NAGAAnd that will never happen, and that's why till today, mostly in the Muslim Brotherhood now in the government, they never -- they cannot close bars, they can never veil women, they can -- they know that if they start dictating people how to live, it's the end again for them. It's another revolution. So it will never happen, and that's the whole thing. They are missing a historical chance to join the revolution, to become part of this change instead of being harassed and repressed by the regime before, and now jumping in very proud being in power after this, but not really listening and understanding the -- the historic lesson.
NAGASo to answer your question, yes, you are right. They might try to do that, but guess what? It will never happen.
NNAMDIBrady, thank you very much for your call. You both -- that is you, Khaled, and you Shahira, work in field where you confront freedom of speech issues head on. Starting with you, Shahira, have you noticed a stark difference in the hurdles you face or restrictions placed on your work under the new regime?
AMINOn the contrary, Kojo. As I said before, under Mubarak it was just one voice, just the voice of the ruling national democratic party. Even the few the independent channels that we had adopted the state line because they belong to wealthy businessmen with close links to the regime. So they were worried about falling out of favor with the regime, but what has happened since the revolution?
AMINWe've had a plethora of independent channels and publications being launched and, you know, we have -- it's a diverse atmosphere, a much much freer atmosphere. As Khaled said, the fear barrier has been broken and this is irreversible. So I see now a lot of journalists standing up against censorship and, you know, I'm really very happy. The one fruit of this revolution has been the revolution in the media in Egypt.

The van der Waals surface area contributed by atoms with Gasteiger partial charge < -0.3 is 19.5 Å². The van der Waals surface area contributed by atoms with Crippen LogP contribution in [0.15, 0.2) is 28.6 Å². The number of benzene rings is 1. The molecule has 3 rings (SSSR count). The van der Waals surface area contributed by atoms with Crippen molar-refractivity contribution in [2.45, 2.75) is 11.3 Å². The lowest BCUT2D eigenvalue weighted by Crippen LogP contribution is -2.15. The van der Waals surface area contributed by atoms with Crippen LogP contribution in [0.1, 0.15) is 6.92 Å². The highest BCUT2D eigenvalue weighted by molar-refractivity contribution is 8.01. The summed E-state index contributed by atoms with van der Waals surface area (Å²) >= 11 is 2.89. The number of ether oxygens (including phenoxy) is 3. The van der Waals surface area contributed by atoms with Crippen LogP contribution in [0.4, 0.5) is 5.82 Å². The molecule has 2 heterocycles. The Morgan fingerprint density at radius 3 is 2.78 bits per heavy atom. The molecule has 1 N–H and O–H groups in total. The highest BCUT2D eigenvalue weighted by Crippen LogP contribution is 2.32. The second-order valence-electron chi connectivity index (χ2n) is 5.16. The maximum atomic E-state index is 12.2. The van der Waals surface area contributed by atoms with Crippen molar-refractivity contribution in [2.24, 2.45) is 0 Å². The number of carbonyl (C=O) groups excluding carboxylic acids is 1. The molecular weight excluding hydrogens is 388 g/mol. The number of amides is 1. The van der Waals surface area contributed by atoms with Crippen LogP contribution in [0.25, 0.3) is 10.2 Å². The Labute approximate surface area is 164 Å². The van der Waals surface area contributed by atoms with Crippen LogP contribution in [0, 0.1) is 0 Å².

NNAMDIKhaled, how is it working out in terms of censorship? I read where there was a rejection by a censorship committee of filmmaker Amr Salama's script for a film on sectarianism, but that that stirred a new wave of controversy underscoring the fact that people are not going to take these things lying down, as you say. What is the environment in terms of censorship?
NAGAAmr Salama is a friend of mine, by the way. I know the story of this film. It's the story of a little kid in school who's Copt and his understanding of why do we have to go to different classrooms in the religion class. And it's a very cute story. It is such an endearing story, and we were really surprised that it got rejected during Mubarak's time. And after the revolution, Amr Salama reapplied and it got rejected again.
NAGAAnd that was -- that was a sign that, you know, nothing changed in the government, and even worse. So we thought, you know what, we should take this -- this is why it's in the media now. We took this to the media. We said, listen, we did a revolution about freedom, and the first thing we chanted was (speaks foreign language), freedom. And we have to change this.